I used to teach college trigonometry every year or so, and I loved to supplement the course with my own hand-made applications. I happen to own an old sextant (the Davis Mark 3), and one day I decided to use it to see if I could figure out the height of a tall tree in my yard.
With the sextant, I could measure the “visual angle” of the tree from various distances away. However, I had to be quite far from the tree in order to see its top, so I couldn’t measure both the visual angle and my distance from the tree simultaneously (I only had a 12-foot measuring tape). From some large distance away, the visual angle of the tree was about 40.3°. From 12 feet closer, it was about 46.02°. From another 12 feet closer, it was about 53.55°. Since the grass was wet with dew at the time, I had to measure each of these angles from eye height, 6 feet above the ground.
So, how tall is the tree? When I took the measurements I assumed, without thinking much about it, that there would be a straightforward method of using them to find the tree’s height. Now as far as I can tell, that’s not actually the case. But here are two very different approaches for finding the tree’s height with some light technological help.
Approach 1: Error Minimization
With Python and SciPy, we can use a kind of automated “guess and check” method to home in on the tree’s height. Let’s say my measurements were taken from the points (0, 6), (12, 6), and (24, 6). If I guess that the top of the tree is at a certain point P, I can find the visual angles the tree should have, and compare them to the actual measurements. Then I can adjust the guessed position P in some intelligent way and try again until the predicted visual angles match up as well as possible with the observed visual angles.
The following function calculates a kind of “error” for any given guess P, measuring how far off the predicted visual angles are.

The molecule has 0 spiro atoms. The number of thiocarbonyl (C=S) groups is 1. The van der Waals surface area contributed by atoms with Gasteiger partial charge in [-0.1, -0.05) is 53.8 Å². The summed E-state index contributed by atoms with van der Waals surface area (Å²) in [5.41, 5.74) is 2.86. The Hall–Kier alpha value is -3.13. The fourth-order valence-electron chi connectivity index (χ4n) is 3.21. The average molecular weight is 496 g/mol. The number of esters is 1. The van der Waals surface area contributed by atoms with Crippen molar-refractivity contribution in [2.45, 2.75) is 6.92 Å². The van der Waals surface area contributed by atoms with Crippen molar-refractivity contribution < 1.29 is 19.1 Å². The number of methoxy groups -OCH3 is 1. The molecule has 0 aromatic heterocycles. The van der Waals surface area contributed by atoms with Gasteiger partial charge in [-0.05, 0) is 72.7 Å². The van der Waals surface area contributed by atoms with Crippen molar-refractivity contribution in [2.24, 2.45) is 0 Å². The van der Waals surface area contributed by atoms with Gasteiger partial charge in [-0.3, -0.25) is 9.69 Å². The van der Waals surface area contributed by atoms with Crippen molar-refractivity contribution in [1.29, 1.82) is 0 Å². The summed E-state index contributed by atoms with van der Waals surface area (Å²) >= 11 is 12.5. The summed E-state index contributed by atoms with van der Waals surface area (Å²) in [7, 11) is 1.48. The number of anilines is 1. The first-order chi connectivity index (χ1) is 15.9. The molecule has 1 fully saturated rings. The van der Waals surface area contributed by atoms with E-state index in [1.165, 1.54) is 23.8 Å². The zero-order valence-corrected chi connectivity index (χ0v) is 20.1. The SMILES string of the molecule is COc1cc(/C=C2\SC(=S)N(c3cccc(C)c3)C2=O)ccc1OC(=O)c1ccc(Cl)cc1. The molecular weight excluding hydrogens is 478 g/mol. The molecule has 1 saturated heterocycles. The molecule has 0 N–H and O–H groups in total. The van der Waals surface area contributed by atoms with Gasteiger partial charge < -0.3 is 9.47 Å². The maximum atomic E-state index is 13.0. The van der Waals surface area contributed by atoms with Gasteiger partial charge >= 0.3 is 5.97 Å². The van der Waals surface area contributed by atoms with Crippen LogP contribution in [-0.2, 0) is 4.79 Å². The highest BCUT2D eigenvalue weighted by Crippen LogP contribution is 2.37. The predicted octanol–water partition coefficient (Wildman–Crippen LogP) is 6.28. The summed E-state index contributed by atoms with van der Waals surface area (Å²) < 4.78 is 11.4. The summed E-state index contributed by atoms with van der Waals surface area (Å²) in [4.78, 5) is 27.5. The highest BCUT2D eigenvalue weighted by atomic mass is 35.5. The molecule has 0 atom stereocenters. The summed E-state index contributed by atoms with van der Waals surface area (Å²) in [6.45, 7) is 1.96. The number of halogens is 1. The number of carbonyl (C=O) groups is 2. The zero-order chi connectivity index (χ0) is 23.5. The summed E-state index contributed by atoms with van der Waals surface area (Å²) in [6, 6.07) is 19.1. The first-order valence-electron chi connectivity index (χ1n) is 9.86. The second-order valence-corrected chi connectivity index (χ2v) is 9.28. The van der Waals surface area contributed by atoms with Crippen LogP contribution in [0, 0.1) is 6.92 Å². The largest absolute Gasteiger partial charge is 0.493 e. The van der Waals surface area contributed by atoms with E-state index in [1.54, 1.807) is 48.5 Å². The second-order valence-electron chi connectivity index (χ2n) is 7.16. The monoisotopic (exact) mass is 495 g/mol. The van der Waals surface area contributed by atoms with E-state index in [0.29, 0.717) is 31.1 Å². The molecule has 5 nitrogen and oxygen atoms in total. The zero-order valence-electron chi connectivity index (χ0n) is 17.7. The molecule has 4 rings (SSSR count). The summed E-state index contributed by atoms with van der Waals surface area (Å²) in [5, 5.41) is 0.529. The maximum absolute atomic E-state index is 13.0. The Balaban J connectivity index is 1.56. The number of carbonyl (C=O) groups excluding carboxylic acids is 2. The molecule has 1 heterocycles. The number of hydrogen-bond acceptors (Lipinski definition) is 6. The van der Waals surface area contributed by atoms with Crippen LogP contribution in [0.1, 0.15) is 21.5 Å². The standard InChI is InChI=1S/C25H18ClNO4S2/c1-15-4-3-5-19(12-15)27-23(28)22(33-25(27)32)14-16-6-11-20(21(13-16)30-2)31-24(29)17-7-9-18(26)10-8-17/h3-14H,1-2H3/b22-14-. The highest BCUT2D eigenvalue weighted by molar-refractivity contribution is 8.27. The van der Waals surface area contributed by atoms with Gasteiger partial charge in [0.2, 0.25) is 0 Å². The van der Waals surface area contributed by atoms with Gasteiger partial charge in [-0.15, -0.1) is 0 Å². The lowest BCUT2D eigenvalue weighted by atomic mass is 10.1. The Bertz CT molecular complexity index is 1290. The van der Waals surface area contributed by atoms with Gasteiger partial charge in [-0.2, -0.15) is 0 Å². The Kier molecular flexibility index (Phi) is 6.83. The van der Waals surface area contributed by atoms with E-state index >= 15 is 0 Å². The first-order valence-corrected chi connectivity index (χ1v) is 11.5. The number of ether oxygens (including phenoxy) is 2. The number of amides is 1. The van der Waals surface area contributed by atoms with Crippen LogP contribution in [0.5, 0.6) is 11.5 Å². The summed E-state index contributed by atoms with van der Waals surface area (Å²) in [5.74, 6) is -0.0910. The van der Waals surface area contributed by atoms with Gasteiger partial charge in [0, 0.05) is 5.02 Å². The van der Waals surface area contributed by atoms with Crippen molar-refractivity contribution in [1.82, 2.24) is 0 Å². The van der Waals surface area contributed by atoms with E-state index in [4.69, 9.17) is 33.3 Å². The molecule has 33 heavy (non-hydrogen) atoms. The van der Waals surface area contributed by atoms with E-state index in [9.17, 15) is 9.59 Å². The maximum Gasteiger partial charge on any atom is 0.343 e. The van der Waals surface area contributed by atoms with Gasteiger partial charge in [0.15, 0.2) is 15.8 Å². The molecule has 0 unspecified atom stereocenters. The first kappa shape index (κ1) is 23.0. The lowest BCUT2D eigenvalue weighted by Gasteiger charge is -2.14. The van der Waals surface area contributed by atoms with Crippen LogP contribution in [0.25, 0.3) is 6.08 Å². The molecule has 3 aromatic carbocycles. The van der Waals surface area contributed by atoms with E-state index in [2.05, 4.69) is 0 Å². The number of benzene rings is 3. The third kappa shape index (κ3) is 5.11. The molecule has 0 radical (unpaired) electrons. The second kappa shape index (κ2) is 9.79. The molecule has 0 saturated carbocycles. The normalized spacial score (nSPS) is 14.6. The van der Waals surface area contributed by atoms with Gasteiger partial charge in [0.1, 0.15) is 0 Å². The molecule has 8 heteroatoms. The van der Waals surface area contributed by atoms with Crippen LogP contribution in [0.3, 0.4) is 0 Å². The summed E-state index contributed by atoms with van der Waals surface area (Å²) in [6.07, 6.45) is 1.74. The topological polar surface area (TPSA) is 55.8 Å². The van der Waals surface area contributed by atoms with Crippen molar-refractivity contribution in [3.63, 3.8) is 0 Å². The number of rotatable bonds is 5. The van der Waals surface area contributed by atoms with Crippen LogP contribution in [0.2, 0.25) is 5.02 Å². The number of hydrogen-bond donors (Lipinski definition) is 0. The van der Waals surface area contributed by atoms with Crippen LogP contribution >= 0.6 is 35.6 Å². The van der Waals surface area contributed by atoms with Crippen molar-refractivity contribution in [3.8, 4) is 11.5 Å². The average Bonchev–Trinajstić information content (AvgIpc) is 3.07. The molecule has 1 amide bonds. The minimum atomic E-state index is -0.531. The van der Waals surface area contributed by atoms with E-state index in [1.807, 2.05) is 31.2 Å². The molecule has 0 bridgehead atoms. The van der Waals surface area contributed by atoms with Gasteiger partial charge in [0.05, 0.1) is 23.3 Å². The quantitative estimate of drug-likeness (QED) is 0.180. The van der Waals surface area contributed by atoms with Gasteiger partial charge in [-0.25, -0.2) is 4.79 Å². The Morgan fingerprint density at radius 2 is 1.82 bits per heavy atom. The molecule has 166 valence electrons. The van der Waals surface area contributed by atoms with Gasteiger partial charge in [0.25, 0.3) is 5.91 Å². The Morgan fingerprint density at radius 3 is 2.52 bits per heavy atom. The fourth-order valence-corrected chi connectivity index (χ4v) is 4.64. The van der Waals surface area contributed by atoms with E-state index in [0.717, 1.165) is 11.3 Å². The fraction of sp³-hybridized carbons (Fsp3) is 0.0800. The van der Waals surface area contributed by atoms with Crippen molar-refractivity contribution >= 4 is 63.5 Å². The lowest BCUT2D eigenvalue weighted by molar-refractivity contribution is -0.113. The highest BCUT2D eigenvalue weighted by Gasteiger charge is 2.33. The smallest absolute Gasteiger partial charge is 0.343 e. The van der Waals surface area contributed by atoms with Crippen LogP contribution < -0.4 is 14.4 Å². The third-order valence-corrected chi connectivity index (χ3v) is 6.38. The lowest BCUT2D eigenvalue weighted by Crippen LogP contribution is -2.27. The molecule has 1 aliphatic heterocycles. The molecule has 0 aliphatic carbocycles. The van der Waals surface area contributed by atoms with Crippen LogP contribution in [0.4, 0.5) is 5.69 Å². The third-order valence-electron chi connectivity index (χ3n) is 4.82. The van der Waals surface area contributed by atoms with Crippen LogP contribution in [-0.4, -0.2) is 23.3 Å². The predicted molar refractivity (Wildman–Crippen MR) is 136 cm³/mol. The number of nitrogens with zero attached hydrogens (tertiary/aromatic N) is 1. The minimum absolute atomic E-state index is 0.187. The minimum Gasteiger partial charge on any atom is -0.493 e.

from scipy.optimize import minimize from numpy import arctan, radians def tree_error(P): # Error function. # Input: Estimated point P at the top of the tree. # Get coordinates of P. x, y = P # Calculate the three visual angles for P, in degrees # ( angle = depression to ground + elevation to P ). angle1 = arctan(6/x) + arctan((y-6)/x) angle2 = arctan(6/(x-12)) + arctan((y-6)/(x-12)) angle3 = arctan(6/(x-24)) + arctan((y-6)/(x-24)) # Calculate "error" as the sum of squared differences # from the observed angles. err = (angle1 - radians(40.3))**2 err += (angle2 - radians(46.02))**2 err += (angle3 - radians(53.55))**2 return err
With this function defined, the following line uses a sophisticated guess-and-check process to find the best guess for P, with a starting guess of (50, 50).
The result is close to (74, 59), so the tree seems to be about 59 feet tall.
Approach 2: Interactive Simulation
We can use GeoGebra to create a model of the situation, based on my measurements. Here are the steps you might take:
- Open the GeoGebra app and create points A = (0,6), B = (12,6), and C = (24,6).
- Create a point D on the x-axis and join it to the first three points with line segments.
- Create rays from each of the first three points that make the appropriate angles with the segments from step 2 (the GeoGebra commands are Ray[A,Rotate[D,40.3°,A]], Ray[B,Rotate[D,46.02°,B]], and Ray[C,Rotate[D,53.55°,C]]).
- Create a ray upward from point D (GeoGebra command Ray[D,D+(0,1)]).
- Drag point D until the rays from steps 3 and 4 all intersect at roughly the same point. The height of that point should be a good approximation of the height of the tree.
The result is a tree height of about 59 feet.